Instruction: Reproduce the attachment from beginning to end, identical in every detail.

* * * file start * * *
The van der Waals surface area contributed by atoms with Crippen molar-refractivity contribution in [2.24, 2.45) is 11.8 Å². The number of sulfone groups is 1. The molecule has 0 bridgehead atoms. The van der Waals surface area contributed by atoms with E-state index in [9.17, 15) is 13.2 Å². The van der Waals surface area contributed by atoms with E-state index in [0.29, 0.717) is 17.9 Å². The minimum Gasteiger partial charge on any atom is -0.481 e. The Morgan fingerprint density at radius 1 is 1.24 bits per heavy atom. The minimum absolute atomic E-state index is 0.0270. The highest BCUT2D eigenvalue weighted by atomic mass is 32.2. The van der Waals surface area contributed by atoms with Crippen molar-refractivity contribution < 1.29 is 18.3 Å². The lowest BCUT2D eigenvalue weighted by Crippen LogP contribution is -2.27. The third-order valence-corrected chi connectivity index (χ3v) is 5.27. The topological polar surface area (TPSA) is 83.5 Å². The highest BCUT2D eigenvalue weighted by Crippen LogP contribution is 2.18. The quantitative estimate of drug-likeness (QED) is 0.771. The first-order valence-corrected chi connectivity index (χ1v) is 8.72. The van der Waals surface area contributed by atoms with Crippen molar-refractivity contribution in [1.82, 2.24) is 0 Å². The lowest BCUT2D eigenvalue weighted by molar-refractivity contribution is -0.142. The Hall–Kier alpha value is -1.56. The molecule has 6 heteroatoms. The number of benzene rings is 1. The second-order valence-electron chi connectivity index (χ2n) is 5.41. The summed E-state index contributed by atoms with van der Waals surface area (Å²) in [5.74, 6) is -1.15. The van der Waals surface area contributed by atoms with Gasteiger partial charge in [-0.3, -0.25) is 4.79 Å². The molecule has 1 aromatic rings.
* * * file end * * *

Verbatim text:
The van der Waals surface area contributed by atoms with Crippen molar-refractivity contribution in [2.24, 2.45) is 11.8 Å². The number of sulfone groups is 1. The molecule has 0 bridgehead atoms. The van der Waals surface area contributed by atoms with E-state index in [9.17, 15) is 13.2 Å². The van der Waals surface area contributed by atoms with E-state index in [0.29, 0.717) is 17.9 Å². The minimum Gasteiger partial charge on any atom is -0.481 e. The Morgan fingerprint density at radius 1 is 1.24 bits per heavy atom. The minimum absolute atomic E-state index is 0.0270. The highest BCUT2D eigenvalue weighted by atomic mass is 32.2. The van der Waals surface area contributed by atoms with Crippen molar-refractivity contribution < 1.29 is 18.3 Å². The lowest BCUT2D eigenvalue weighted by Crippen LogP contribution is -2.27. The third-order valence-corrected chi connectivity index (χ3v) is 5.27. The topological polar surface area (TPSA) is 83.5 Å². The highest BCUT2D eigenvalue weighted by Crippen LogP contribution is 2.18. The quantitative estimate of drug-likeness (QED) is 0.771. The first-order valence-corrected chi connectivity index (χ1v) is 8.72. The van der Waals surface area contributed by atoms with Crippen molar-refractivity contribution in [1.82, 2.24) is 0 Å². The lowest BCUT2D eigenvalue weighted by molar-refractivity contribution is -0.142. The Hall–Kier alpha value is -1.56. The molecule has 6 heteroatoms. The number of benzene rings is 1. The second-order valence-electron chi connectivity index (χ2n) is 5.41. The summed E-state index contributed by atoms with van der Waals surface area (Å²) in [5.74, 6) is -1.15. The van der Waals surface area contributed by atoms with Gasteiger partial charge in [-0.3, -0.25) is 4.79 Å². The molecule has 1 aromatic rings.